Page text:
Nigeria may have to prepare for tougher times this year as the once a highly desired, easy-to-refine Nigeria’s sweet crude is now hard to sell, making the country to embark on discounted sales just to get the cargoes off the high seas.
International crude oil traders are said to have shunned the country’s export of sweet crude for the months of May and June 2015, making it difficult for the country to find buyers for the product, of which the country’s 2015 budget was planked on.
For example, Nigerian crude cargoes for January loading struggled to sell due to very weak demand with an oversupply of sweet crudes at the international market.
The Guardian gathered that the country’s crude oil suffered the same fate in March, April, May and June 2015 cargoes,
Asian and European demand for Nigeria and other West African cargoes has been slow so far, due to the availability of cheaper crude oil at the international market.
China, which became a large buyer of Nigerian crude oil, has reduced importation due to heavy build up of its products. The country now prefers Angola’s grade.
Specifically, latest information from Organisation of Petroleum Exporting Countries (OPEC) showed that China’s total commercial crude stocks fell by 5.6 million barrels, while product inventories rose 13.5 mb.
At 249.9 million barrels, commercial crude stocks represented a surplus of around 9.1 mb compared with the same period one year earlier. The fall in commercial crude stocks came mainly from the drop in crude oil imports, which declined by around 350,000 bpd to an average 6.3 mb/d. The increase of 5.5 per cent in crude throughput also contributed to the decline.
However, the increase of 2.1 per cent in crude oil production limited further drops in Chinese crude oil commercial stocks.
In contrast, total product stocks in China rose by 13.5 million barrels to end March at 161 million barrels, which is 2.5 million barrels below a year ago at the same time. All products went up. Gasoline rose by 5.2 mb, ending March at 52.3 mb driven by a decline in gasoline demand.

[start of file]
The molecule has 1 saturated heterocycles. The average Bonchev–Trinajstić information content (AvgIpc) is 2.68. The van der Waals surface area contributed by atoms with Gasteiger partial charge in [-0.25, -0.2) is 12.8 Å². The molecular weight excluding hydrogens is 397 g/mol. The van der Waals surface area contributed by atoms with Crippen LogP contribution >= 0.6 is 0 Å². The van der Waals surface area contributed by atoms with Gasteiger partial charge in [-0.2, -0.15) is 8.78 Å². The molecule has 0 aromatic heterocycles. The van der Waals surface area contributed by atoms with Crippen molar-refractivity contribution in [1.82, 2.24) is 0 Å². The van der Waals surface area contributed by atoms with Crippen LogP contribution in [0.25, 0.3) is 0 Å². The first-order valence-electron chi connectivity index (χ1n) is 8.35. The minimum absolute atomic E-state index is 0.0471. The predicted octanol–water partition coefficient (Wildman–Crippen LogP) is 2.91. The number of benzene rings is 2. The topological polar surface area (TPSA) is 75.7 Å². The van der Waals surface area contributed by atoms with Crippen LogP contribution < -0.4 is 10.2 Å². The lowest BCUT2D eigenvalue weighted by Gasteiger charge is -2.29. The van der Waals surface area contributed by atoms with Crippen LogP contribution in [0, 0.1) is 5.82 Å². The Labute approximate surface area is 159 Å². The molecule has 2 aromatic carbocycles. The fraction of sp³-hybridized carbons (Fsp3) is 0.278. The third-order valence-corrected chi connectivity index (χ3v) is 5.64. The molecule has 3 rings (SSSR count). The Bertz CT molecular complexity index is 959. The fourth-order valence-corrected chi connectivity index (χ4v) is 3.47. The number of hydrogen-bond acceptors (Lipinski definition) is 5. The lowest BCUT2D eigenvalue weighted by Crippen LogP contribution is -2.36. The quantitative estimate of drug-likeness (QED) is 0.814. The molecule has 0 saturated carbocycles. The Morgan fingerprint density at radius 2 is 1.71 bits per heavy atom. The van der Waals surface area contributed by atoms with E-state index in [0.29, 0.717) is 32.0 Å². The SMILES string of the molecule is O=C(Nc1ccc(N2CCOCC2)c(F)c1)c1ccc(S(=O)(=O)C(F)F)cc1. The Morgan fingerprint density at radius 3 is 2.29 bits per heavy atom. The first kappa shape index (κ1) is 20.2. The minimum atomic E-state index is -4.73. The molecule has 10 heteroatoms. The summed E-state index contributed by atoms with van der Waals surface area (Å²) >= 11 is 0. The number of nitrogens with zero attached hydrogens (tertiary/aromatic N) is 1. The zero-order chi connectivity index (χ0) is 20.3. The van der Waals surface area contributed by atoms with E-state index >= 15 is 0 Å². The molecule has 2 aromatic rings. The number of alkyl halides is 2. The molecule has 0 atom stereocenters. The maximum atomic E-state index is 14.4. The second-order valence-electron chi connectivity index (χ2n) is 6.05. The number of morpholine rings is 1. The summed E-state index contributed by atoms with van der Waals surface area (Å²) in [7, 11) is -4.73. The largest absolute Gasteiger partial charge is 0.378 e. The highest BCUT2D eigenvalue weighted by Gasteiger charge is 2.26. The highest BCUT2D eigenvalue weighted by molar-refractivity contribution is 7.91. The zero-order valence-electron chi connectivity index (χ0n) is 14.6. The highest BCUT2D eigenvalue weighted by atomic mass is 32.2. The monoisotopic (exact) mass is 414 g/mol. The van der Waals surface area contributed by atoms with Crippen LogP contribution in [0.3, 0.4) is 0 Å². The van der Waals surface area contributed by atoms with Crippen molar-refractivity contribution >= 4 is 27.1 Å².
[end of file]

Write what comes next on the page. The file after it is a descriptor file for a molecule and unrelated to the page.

Early this year, the Organisation of Petroleum Exporting Countries (OPEC) disclosed in its monthly report that Nigeria’s 35 million barrels of crude oil was stranded at the high sea.
According to the cartel, Asian countries, which Nigeria turned to when the United States stopped buying Nigeria’s crude oil due to the shale boom, now prefer Angolan grades.
OPEC said that low European refinery demand amid weak gasoline and naphtha margins has put pressure on West African crudes, most especially, Nigerian light sweet crude.
“Asian refining margins dropped slightly during December on the back of losses seen in the gasoline and middle distillates cracks as the strong seasonal demand within the region was partially outweighed by increasing supplies from several countries in the region”, it added.
A fair share of Nigerian export crude cargoes every month are grappling to attract end-user and refinery demand, and are instead being stored on ships and on storage terminals, idling away.
The bulk of the oversupply in the Atlantic Basin crude market is composed of Nigerian crudes. A lot of Nigerian crude is floating on the seas and in storage tanks with no home and no destination.